News release: Healthcare inequalities rife in Surrey
Local company highlights the unexpected impact of hidden poverty in Surrey and its consequences for healthcare provision.
Surrey is perceived as affluent, but pockets of poverty are widespread throughout the county, leading to varying healthcare outcomes in some communities.
Despite parts of the county including Elmbridge, Mole Valley and Waverley among the most wealthy areas in the UK, the wealth gap in Surrey is extreme, hiding in many cases individuals and families who struggle to gain access to healthcare services.
Trevor Dale, managing director of Atrainability, said:
The reality of living in Surrey is that those who have a real need can easily be overlooked as they are masked by more affluent areas right next to them.
Earlier research from the Community Foundation for Surrey titled, ‘Surrey Uncovered’ found the county faces issues such as child poverty, unemployment, isolated older people and a high proportion of low income and lone-parent households.
Within the research, the Foundation found that shockingly, in a number of areas across Surrey, more than 30% of children and young people live in poverty, some areas being significantly worse than the national average. A dozen wards have a higher rate of mental health issues amongst children and young people than the national average.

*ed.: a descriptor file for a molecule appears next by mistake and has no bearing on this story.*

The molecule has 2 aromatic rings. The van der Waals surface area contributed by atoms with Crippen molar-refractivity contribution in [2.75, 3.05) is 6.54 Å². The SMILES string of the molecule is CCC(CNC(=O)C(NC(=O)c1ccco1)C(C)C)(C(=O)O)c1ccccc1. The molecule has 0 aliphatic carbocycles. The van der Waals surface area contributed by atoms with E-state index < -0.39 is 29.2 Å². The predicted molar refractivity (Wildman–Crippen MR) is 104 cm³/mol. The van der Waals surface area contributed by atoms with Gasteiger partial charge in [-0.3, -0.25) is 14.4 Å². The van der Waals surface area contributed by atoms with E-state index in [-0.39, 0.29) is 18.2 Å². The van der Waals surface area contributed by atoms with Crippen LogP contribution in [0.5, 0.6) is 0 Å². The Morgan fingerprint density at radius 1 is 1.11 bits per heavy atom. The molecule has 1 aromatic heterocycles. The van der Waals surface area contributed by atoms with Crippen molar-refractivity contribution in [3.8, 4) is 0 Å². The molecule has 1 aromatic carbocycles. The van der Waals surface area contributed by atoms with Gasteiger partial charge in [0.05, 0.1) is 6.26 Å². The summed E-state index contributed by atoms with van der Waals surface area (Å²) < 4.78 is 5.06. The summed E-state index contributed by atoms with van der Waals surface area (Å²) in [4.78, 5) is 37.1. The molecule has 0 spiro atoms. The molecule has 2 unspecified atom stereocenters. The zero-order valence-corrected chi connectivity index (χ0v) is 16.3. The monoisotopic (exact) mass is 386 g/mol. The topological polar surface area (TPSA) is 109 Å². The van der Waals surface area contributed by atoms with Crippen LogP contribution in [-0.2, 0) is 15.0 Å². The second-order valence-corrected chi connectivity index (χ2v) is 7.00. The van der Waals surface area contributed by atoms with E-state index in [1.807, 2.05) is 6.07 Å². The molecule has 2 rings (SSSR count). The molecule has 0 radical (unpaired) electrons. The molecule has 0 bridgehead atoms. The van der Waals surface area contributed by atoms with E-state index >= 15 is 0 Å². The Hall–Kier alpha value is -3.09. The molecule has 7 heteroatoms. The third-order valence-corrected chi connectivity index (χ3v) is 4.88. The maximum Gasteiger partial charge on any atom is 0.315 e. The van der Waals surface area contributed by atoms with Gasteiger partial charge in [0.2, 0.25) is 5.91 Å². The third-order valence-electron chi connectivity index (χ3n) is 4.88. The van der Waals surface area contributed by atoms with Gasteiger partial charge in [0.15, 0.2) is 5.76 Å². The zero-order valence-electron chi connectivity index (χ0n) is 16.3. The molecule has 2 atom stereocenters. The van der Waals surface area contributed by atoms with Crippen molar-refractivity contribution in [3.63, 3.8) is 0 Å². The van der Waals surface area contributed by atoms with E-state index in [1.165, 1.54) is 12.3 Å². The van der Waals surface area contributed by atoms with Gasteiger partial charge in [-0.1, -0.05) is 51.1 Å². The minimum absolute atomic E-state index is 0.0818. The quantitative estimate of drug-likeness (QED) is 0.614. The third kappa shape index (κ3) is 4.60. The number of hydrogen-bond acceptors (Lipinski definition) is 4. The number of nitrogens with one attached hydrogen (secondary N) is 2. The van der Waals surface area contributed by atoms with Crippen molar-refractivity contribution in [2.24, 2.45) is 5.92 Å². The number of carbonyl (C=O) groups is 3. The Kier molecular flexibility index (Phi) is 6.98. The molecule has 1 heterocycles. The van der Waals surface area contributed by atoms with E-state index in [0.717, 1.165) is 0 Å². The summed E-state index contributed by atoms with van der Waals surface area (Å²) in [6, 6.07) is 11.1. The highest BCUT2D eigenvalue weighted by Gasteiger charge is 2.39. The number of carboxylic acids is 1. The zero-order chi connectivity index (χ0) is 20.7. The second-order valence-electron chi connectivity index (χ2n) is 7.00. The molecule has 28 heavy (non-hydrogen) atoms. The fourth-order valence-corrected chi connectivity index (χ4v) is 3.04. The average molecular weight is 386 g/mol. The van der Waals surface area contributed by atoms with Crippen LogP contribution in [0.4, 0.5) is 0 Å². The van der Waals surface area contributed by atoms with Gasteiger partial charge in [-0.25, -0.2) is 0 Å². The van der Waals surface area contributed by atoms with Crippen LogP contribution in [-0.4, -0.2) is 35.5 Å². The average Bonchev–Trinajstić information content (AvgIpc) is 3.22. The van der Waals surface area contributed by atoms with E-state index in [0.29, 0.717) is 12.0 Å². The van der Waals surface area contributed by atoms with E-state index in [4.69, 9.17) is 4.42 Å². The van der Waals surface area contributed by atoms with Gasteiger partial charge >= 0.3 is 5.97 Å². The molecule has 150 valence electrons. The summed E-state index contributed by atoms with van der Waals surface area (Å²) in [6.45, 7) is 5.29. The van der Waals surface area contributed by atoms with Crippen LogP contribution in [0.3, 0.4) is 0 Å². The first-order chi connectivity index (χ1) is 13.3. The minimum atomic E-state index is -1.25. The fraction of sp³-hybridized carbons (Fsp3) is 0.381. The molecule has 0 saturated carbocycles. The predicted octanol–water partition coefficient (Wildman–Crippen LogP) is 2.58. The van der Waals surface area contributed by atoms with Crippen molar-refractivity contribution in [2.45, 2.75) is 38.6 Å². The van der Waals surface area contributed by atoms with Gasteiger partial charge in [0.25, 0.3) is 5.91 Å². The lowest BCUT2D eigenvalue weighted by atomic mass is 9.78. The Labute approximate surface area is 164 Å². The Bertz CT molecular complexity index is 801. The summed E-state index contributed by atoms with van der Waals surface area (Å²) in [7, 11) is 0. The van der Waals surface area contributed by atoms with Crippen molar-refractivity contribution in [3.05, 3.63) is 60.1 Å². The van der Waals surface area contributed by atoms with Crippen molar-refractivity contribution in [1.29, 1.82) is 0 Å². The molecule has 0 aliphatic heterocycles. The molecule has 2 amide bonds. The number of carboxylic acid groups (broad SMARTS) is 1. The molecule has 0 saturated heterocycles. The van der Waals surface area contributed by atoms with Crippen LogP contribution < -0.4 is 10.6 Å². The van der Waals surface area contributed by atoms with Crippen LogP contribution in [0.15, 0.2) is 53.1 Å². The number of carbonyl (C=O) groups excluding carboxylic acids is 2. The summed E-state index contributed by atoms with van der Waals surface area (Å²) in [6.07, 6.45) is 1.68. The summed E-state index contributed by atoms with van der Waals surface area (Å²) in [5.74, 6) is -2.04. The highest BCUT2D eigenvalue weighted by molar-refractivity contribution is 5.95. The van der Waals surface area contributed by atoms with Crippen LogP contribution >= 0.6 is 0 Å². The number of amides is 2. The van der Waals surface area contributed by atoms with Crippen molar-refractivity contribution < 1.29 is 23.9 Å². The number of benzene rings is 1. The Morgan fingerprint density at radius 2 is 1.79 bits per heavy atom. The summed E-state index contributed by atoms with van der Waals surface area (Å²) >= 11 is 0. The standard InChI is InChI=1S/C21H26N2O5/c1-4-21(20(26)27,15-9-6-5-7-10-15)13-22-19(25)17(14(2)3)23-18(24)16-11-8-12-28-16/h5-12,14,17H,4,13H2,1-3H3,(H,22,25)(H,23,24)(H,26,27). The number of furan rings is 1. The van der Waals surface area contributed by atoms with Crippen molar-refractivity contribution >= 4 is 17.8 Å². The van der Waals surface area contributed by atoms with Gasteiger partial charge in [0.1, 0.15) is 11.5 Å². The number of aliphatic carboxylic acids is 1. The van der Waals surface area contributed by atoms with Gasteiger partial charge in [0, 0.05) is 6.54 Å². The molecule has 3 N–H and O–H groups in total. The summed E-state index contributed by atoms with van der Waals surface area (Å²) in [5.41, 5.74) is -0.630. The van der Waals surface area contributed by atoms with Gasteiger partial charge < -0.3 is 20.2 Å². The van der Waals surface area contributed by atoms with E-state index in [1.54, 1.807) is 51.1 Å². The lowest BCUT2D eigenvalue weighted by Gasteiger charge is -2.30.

Another healthcare-related issue linked to this hidden poverty is childhood obesity, with one in four under 15s either overweight or obese.
Speaking on the Atrainability Radio podcast, Dr Andy Knox, an executive GP for Lancashire North Clinical Commissioning Group Surrey said:
There is some profound poverty in Surrey. And I think that’s partly because there is so much privatisation in Surrey around education, healthcare and other services. This has left people who really need public services with very little left.
Trevor Dale is keen to highlight that these problems are on our doorstep and within our local communities. However, these are issues that, with support and help, can be solved.
According to an NHS report published in December 2018 (NHS Equality and Health Inequalities Pack), people living in deprived areas on average have poorer health and shorter lives. Research shows that socioeconomic inequalities result in increased morbidity and decreased life expectancy.
The UCL Institute of Health Equity estimates 1.3 to 2.5 million potential years of life lost annually due to inequalities.
The Equality and Health Inequalities Pack shows, for NHS Guildford and Waverley, 87% of patients were likely to recommend services to friends and family.
Clinical quality has improved, along with lower onward referral rates and shorter waiting times. Consultants audited outpatient services by looking at the service received by ten patients per speciality. All services were rated ‘good’ or ‘excellent’.
It’s evident that large wealth gaps have a negative impact on healthcare outcomes. In the UK, access to essential services is universal. However, the level to which a person uses these opportunities depends on their self-reliance and resilience.
Surrey is perceived as very successful. Therefore it’s necessary to look more closely to statistics, to tell the story of people and places, and to make sure that they don’t remain hidden in the figures.